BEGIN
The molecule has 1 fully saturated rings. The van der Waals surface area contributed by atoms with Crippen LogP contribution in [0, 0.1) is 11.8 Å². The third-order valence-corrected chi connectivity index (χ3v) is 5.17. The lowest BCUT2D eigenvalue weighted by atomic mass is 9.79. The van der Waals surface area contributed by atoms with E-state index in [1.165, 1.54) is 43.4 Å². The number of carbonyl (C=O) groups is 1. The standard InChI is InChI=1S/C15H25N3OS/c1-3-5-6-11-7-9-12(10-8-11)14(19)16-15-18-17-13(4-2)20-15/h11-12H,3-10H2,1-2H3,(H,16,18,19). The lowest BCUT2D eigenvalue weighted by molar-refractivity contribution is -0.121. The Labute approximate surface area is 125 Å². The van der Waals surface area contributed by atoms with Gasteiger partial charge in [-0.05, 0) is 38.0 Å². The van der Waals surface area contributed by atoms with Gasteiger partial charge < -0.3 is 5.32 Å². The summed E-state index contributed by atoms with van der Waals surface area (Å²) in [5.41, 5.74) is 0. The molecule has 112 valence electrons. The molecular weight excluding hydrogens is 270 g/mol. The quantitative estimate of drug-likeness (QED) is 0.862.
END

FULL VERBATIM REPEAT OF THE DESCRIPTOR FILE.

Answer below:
The molecule has 1 fully saturated rings. The van der Waals surface area contributed by atoms with Crippen LogP contribution in [0, 0.1) is 11.8 Å². The third-order valence-corrected chi connectivity index (χ3v) is 5.17. The lowest BCUT2D eigenvalue weighted by atomic mass is 9.79. The van der Waals surface area contributed by atoms with E-state index in [1.165, 1.54) is 43.4 Å². The number of carbonyl (C=O) groups is 1. The standard InChI is InChI=1S/C15H25N3OS/c1-3-5-6-11-7-9-12(10-8-11)14(19)16-15-18-17-13(4-2)20-15/h11-12H,3-10H2,1-2H3,(H,16,18,19). The lowest BCUT2D eigenvalue weighted by molar-refractivity contribution is -0.121. The Labute approximate surface area is 125 Å². The van der Waals surface area contributed by atoms with Gasteiger partial charge in [-0.05, 0) is 38.0 Å². The van der Waals surface area contributed by atoms with Gasteiger partial charge < -0.3 is 5.32 Å². The summed E-state index contributed by atoms with van der Waals surface area (Å²) in [5.41, 5.74) is 0. The molecule has 112 valence electrons. The molecular weight excluding hydrogens is 270 g/mol. The quantitative estimate of drug-likeness (QED) is 0.862.